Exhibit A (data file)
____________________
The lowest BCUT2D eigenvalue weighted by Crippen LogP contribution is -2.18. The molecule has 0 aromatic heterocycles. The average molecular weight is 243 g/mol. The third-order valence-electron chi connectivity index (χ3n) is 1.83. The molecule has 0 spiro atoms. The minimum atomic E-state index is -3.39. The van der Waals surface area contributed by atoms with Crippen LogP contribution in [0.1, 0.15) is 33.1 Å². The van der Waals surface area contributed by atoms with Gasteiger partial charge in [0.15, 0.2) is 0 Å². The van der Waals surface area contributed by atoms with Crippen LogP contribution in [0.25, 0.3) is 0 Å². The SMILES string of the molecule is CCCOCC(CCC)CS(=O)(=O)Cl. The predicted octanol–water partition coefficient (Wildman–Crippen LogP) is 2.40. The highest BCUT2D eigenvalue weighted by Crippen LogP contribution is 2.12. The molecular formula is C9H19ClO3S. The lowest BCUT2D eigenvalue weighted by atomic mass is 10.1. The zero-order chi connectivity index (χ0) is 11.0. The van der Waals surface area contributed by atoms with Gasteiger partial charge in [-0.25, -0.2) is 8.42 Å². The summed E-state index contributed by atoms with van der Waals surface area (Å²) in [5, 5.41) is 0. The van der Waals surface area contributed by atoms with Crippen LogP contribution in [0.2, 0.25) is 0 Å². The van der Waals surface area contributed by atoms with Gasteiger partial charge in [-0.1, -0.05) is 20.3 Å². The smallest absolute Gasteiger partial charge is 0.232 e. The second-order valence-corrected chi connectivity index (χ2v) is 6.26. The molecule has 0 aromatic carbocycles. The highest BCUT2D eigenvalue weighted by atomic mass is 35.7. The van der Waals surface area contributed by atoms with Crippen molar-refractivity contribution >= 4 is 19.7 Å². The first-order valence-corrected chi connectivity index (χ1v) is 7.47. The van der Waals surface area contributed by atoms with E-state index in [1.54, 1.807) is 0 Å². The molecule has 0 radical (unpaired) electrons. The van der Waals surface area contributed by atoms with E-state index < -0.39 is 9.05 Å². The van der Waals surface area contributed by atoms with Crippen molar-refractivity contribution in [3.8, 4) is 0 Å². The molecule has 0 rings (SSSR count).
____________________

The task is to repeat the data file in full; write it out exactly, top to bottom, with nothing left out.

The lowest BCUT2D eigenvalue weighted by Crippen LogP contribution is -2.18. The molecule has 0 aromatic heterocycles. The average molecular weight is 243 g/mol. The third-order valence-electron chi connectivity index (χ3n) is 1.83. The molecule has 0 spiro atoms. The minimum atomic E-state index is -3.39. The van der Waals surface area contributed by atoms with Crippen LogP contribution in [0.1, 0.15) is 33.1 Å². The van der Waals surface area contributed by atoms with Gasteiger partial charge in [0.15, 0.2) is 0 Å². The van der Waals surface area contributed by atoms with Crippen LogP contribution in [0.25, 0.3) is 0 Å². The SMILES string of the molecule is CCCOCC(CCC)CS(=O)(=O)Cl. The predicted octanol–water partition coefficient (Wildman–Crippen LogP) is 2.40. The highest BCUT2D eigenvalue weighted by Crippen LogP contribution is 2.12. The molecular formula is C9H19ClO3S. The lowest BCUT2D eigenvalue weighted by atomic mass is 10.1. The zero-order chi connectivity index (χ0) is 11.0. The van der Waals surface area contributed by atoms with Gasteiger partial charge in [-0.25, -0.2) is 8.42 Å². The summed E-state index contributed by atoms with van der Waals surface area (Å²) in [5, 5.41) is 0. The van der Waals surface area contributed by atoms with Crippen LogP contribution in [0.2, 0.25) is 0 Å². The van der Waals surface area contributed by atoms with Gasteiger partial charge in [-0.1, -0.05) is 20.3 Å². The smallest absolute Gasteiger partial charge is 0.232 e. The second-order valence-corrected chi connectivity index (χ2v) is 6.26. The molecule has 0 aromatic carbocycles. The highest BCUT2D eigenvalue weighted by atomic mass is 35.7. The van der Waals surface area contributed by atoms with Crippen molar-refractivity contribution >= 4 is 19.7 Å². The first-order valence-corrected chi connectivity index (χ1v) is 7.47. The van der Waals surface area contributed by atoms with E-state index in [1.54, 1.807) is 0 Å². The molecule has 0 radical (unpaired) electrons. The van der Waals surface area contributed by atoms with E-state index < -0.39 is 9.05 Å². The van der Waals surface area contributed by atoms with Crippen molar-refractivity contribution in [3.8, 4) is 0 Å². The molecule has 0 rings (SSSR count).